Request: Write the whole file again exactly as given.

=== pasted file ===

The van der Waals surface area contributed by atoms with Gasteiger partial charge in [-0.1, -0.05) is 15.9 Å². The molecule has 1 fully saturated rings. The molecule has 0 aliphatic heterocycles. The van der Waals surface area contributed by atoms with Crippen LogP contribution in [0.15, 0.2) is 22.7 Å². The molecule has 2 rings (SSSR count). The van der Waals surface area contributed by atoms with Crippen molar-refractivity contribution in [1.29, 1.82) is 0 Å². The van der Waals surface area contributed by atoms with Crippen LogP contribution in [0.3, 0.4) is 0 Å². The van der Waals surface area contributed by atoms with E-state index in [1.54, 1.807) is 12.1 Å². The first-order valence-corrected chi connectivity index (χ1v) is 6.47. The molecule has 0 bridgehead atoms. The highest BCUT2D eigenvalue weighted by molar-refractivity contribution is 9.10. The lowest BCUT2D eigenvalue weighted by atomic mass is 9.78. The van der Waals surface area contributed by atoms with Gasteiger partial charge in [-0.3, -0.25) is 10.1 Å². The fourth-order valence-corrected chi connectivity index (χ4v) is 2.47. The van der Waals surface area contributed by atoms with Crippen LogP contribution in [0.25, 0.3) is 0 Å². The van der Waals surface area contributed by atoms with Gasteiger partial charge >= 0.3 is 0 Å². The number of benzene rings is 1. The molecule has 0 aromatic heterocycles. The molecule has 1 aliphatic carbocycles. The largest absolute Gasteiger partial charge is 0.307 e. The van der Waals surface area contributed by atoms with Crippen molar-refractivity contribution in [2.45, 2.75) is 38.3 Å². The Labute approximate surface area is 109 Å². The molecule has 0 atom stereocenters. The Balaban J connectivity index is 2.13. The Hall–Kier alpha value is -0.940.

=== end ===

The van der Waals surface area contributed by atoms with Gasteiger partial charge in [-0.1, -0.05) is 15.9 Å². The molecule has 1 fully saturated rings. The molecule has 0 aliphatic heterocycles. The van der Waals surface area contributed by atoms with Crippen LogP contribution in [0.15, 0.2) is 22.7 Å². The molecule has 2 rings (SSSR count). The van der Waals surface area contributed by atoms with Crippen molar-refractivity contribution in [1.29, 1.82) is 0 Å². The van der Waals surface area contributed by atoms with Crippen LogP contribution in [0.3, 0.4) is 0 Å². The van der Waals surface area contributed by atoms with E-state index in [1.54, 1.807) is 12.1 Å². The first-order valence-corrected chi connectivity index (χ1v) is 6.47. The molecule has 0 bridgehead atoms. The highest BCUT2D eigenvalue weighted by molar-refractivity contribution is 9.10. The lowest BCUT2D eigenvalue weighted by atomic mass is 9.78. The van der Waals surface area contributed by atoms with Gasteiger partial charge in [-0.3, -0.25) is 10.1 Å². The fourth-order valence-corrected chi connectivity index (χ4v) is 2.47. The van der Waals surface area contributed by atoms with Crippen LogP contribution in [0.25, 0.3) is 0 Å². The van der Waals surface area contributed by atoms with Gasteiger partial charge >= 0.3 is 0 Å². The number of benzene rings is 1. The molecule has 0 aromatic heterocycles. The molecule has 1 aliphatic carbocycles. The largest absolute Gasteiger partial charge is 0.307 e. The van der Waals surface area contributed by atoms with Crippen molar-refractivity contribution in [2.45, 2.75) is 38.3 Å². The Labute approximate surface area is 109 Å². The molecule has 0 atom stereocenters. The Balaban J connectivity index is 2.13. The Hall–Kier alpha value is -0.940.